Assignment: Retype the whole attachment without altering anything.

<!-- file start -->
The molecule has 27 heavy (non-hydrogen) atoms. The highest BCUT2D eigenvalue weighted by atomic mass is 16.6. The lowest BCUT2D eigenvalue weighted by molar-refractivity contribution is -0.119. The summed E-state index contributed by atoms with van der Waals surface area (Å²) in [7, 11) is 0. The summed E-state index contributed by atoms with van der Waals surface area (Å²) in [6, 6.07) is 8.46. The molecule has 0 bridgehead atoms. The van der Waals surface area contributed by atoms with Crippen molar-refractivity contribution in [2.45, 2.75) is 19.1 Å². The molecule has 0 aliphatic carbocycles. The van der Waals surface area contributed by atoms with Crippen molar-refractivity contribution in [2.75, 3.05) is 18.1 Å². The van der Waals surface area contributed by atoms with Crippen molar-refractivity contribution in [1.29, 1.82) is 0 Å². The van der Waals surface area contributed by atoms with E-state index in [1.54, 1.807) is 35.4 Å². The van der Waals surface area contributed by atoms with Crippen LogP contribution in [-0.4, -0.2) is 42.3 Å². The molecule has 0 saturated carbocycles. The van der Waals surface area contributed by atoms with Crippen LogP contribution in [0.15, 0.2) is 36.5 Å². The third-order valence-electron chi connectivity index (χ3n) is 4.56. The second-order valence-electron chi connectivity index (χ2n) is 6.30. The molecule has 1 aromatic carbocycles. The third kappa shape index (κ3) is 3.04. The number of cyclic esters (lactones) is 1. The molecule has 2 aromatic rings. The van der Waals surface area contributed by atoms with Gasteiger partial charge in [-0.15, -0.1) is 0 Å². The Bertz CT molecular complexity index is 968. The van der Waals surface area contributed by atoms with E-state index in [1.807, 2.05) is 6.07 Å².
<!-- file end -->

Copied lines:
The molecule has 27 heavy (non-hydrogen) atoms. The highest BCUT2D eigenvalue weighted by atomic mass is 16.6. The lowest BCUT2D eigenvalue weighted by molar-refractivity contribution is -0.119. The summed E-state index contributed by atoms with van der Waals surface area (Å²) in [7, 11) is 0. The summed E-state index contributed by atoms with van der Waals surface area (Å²) in [6, 6.07) is 8.46. The molecule has 0 bridgehead atoms. The van der Waals surface area contributed by atoms with Crippen molar-refractivity contribution in [2.45, 2.75) is 19.1 Å². The molecule has 0 aliphatic carbocycles. The van der Waals surface area contributed by atoms with Crippen molar-refractivity contribution in [2.75, 3.05) is 18.1 Å². The van der Waals surface area contributed by atoms with Crippen molar-refractivity contribution in [1.29, 1.82) is 0 Å². The van der Waals surface area contributed by atoms with E-state index in [1.54, 1.807) is 35.4 Å². The van der Waals surface area contributed by atoms with Crippen LogP contribution in [-0.4, -0.2) is 42.3 Å². The molecule has 0 saturated carbocycles. The van der Waals surface area contributed by atoms with Crippen LogP contribution in [0.15, 0.2) is 36.5 Å². The third-order valence-electron chi connectivity index (χ3n) is 4.56. The second-order valence-electron chi connectivity index (χ2n) is 6.30. The molecule has 1 aromatic carbocycles. The third kappa shape index (κ3) is 3.04. The number of cyclic esters (lactones) is 1. The molecule has 2 aromatic rings. The van der Waals surface area contributed by atoms with Gasteiger partial charge in [-0.15, -0.1) is 0 Å². The Bertz CT molecular complexity index is 968. The van der Waals surface area contributed by atoms with E-state index in [1.807, 2.05) is 6.07 Å².